'Fifty Shades of Grey' Director: Working With EL James Was "Really, Really Frustrating" (Q&A)

Sam Taylor-Johnson (center) with Dakota Johnson (left) and Jamie Dornan

Sam Taylor-Johnson opens up about her film bowing in Berlin, learning the "rules" of S&M and battling with the book trilogy's author.

Like Fifty Shades of Grey's Anastasia Steele, Sam Taylor-Johnson was a wide-eyed innocent—she'd directed only one feature, 2009 indie Nowhere Boy—when she got hired to direct the much-anticipated big-screen adaptation of EL James' phenomenally successful erotic novel. But during an 18-month whirlwind ride, Taylor-Johnson explored the world of S&M, overcame casting troubles (Dakota Johnson stars opposite Irish actor Jamie Dornan, who replaced Charlie Hunnam) and endured daily battles with the book's highly opinionated author. Ahead of the film's Feb. 11 premiere at Berlinale, the 47-year-old British director and mother of four (she's married to actor Aaron Taylor-Johnson) reveals all the bruises, battles and benefits of working on one of Hollywood's hottest projects.

How did you feel when you found out that the film would premiere in Berlin?
I didn't know that was happening until it happened. I never thought that would happen. I'm super, super excited.

Is the Berlin premiere the first time you'll see it with an audience?
It will be my first time with a proper audience, which will be scary and exciting. It's been hard working on something that was so shrouded in secrecy; I wasn't able to get much feedback.

What research did you do for the film?
I met with a dominatrix and also met with a dominant who was on set in Vancouver. What was interesting was that this structure of it is so strong and so grounded in rules and dos and don'ts. And that trust is a huge element of it. That trust built in that way can be such an intensely powerful bond, and from that can come this intense love.

Did you watch any films for inspiration?
The obvious ones that we all looked at again that deal with sexuality were 9 1/2 Weeks, Last Tango in Paris and Blue Is the Warmest Color. But then I knew that this wasn't solely about the sex — it was much more psychological and emotional and a real deep, dark romance. Last Tango in Paris was the interesting one, just on rewatch — not necessarily for inspiration but to wonder whether you could have gotten that film made today in the same manner.

How did you find Dakota Johnson?
Dakota was easy. We gave every actress who came in to read four pages of a monologue from Ingmar Bergman's Persona. It was a really long piece to learn, and it had a really complex, emotional journey in just that one passage. It meant that we could see quite clearly who was capable of taking a transition on this journey. Dakota came in very early, and she was really strong and really focused. And I kind of thought she was going to be Anastasia and then saw a few hundred other girls to make sure.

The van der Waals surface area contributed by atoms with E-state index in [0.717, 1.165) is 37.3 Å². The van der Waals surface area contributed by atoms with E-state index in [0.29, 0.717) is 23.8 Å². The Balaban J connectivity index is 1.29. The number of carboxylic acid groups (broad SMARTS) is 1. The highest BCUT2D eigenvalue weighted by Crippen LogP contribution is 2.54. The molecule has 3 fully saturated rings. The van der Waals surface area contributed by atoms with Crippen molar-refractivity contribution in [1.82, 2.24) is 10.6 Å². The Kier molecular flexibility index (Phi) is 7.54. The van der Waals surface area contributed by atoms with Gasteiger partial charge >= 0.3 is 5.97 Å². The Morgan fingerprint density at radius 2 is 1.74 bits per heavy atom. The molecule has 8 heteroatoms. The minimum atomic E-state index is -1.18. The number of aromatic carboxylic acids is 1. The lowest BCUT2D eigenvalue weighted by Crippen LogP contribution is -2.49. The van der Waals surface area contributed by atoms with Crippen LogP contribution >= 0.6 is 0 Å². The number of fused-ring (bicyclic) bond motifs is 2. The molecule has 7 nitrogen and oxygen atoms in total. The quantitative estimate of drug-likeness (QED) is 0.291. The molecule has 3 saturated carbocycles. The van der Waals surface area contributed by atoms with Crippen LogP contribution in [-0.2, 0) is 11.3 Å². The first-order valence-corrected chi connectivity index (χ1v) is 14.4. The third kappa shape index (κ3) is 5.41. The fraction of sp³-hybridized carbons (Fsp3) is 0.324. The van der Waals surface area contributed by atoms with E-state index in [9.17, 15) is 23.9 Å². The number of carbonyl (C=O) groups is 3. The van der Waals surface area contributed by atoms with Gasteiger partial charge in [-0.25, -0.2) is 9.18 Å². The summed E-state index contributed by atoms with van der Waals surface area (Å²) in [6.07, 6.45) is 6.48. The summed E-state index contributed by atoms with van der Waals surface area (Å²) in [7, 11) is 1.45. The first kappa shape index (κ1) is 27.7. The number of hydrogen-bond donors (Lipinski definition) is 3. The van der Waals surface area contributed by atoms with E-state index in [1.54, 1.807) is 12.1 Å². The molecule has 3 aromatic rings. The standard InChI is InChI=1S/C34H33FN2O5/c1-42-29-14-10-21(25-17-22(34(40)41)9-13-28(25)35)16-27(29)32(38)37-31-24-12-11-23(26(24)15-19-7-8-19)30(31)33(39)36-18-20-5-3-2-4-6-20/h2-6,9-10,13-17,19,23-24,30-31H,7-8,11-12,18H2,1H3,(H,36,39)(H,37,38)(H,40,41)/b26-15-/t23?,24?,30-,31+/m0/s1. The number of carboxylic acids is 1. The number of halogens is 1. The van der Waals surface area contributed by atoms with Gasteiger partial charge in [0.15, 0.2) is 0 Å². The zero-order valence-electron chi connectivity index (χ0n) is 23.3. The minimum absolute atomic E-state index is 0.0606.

Finding Christian Grey proved more difficult with Charlie Hunnam dropping out after he was cast.
It was devastating at the time. It was tough because I thought I had a true collaborator with Charlie. But I started to sense that he was getting nervous about the fact that there were three books. It suddenly proved a little difficult of a concept that 10 years of his life could be this character. I think that made him nervous. But I now can't imagine anyone else but Jamie playing it. We just went through a real bumpy ride to get there.

Did you feel any pressure to tone down the sex scenes?
When we were at script level, there were times when people said there were too many sex scenes. We definitely cut back. I was always aware that I couldn't make anything nearly as graphic as Blue Is the Warmest Color because this was a studio movie. For me, I didn't feel like it needed to be graphic. When I watch movies, eroticism sort of ends when there's penetration. The most erotic part is the buildup to that, so that's where most of my focus was.

Do you think this movie needed to be shot by a woman?
It's difficult because I'm not sure how different it would have been with any other director. I do know that with Dakota and my relationship, which was a very strong trust and bond, that me being a woman was definitely better and helpful.

EL James was very hands-on with the film. Is that an experience you'd recommend to other filmmakers?
It's difficult. When you have an author and an auteur, it's a difficult and challenging relationship. I'm not saying that at times it wasn't helpful, but there were times when it was really, really frustrating.

What do you feel needs to happen for the film to be a success?
It lies in a few places for different reasons. If it's loved by the fans, it would be a great success. For it to be liked by the critics would be great. Financially is less important to me, but I think it would enable me to do whatever I want on the next movie.

You just mentioned the next movie. Are you already thinking about the sequel?
I'm in the headspace that I'm never making a movie again. (Laughs.) Having had four children, I can say you can definitely equate it to the same feeling after you've just been through a long and difficult labor and someone asks you, "You going to have another one?" There's definitely that feeling of "Not right now, no."

 

 

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